AfriGeneas Books~Authors~Reviews Forum
Black Society in Spanish Florida
Recently Afrigeneas launched a new web page, "Free People of Color." An invaluable resource for history and genealogical research for FPOC of the Lower South is "Black Society in Spanish Florida". The book is by Jane Landers, published by the University of Illinois Press, 1999. Her book chronicles the lives of Afro-Americans from the Spanish Conquest through the second Spanish interlude. (1821) Much of the book is centered in the East Floridas and St. Augustine. Her book presents a much-needed historical dimension to the legacy of African-Americans. Spanish Florida was as much a part of their cultural fabric as people from the Caribbean. Landers describes the people who lived on both sides of the Gulf of Mexico as Afro-Caribbeans which compels the reader to push away the one-dimensional template of slavery of the northern Anglo South. Freed from the perspective of Jamestown and the Thirteen Colonies, the reader has a fresh new reference point to research the history of the US.
Peter Wood's foreword says it best: "Blacks under Spanish rule in Florida lived not in cotton rows or tobacco patches but in a more complex and international world that linked the Caribbean, Africa, Europe and a powerful and diverse hinterland...Multiple generations of Africans leveraged linguistic, military, diplomatic, and artisan skills into citizenship and property rights. In this remote Spanish outpost, where they could be come homesteaders, property owners and entrepreneurs, Blacks enjoyed more legal and social protection than they would again until almost two hundred years of Anglo history had passed."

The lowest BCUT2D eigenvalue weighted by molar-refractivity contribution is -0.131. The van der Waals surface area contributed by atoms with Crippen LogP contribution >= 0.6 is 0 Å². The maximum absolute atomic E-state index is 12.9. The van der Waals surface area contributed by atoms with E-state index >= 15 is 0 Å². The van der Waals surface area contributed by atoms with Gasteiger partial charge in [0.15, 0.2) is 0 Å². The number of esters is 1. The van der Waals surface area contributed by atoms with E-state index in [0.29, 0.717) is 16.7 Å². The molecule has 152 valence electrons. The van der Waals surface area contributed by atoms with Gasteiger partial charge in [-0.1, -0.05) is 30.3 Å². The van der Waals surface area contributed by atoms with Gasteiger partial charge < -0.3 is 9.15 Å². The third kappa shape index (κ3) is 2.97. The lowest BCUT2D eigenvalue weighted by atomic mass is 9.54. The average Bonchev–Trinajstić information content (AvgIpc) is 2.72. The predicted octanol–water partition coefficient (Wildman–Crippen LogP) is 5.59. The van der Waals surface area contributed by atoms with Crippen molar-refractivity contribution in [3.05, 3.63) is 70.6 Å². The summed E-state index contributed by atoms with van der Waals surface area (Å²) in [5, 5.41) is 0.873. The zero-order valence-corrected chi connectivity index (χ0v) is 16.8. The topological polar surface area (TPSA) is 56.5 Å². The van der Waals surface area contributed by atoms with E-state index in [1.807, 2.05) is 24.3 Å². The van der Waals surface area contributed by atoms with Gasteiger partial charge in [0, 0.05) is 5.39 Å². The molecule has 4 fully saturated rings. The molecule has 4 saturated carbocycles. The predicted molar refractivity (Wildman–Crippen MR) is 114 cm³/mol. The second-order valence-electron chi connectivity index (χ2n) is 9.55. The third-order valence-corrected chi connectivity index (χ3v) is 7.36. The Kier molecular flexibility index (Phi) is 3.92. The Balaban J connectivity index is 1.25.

Wood's description explains why Blacks chose to flee the Floridas with the Spanish after its first and then second interlude. After Florida became a state, and the harsh reality of life under Anglo rule took hold, another wave of black emigrants sailed to the Caribbean. They fled to Mantanzas and Havana, to Tampico and parts of Northern Mexico, to Santo Domingo, Jamaica. Their faces were black and brown, their names not Jones and Smith, but Suarez, Garcia, Jacobo, Soto, Vidal, Barrios, Hernandez, Pons, Dominguez, Durant.
Landers' vividly profiles black Floridians and gives the reader a true sense of the life and times of these early Americans. She writes of black pirates like Captain Diego Martin who sailed the "Spanish Lake", of multilingual traders who traveled to outposts throughout the Floridas, of Anna Magigne Jai Kingsley a Wolof who married her husband and ex-master in an African ceremony, of the legendary Juan Bautista (Prince Witten) of Guinea who led a band of black militiamen and Seminoles and stopped the United States Marines and Patriots in 1812 at Three Mile Swamp, St Augustine.
The book's appendix is a treasure of genealogical data: Slave ships, slave masters, slave names, baptismal and marriage records, free Blacks of Fernandina and Amelia Island.
Two years ago I gave myself a Christmas gift of "Black Society in Spanish Florida. " Perhaps you will too.
K Wyer Lane
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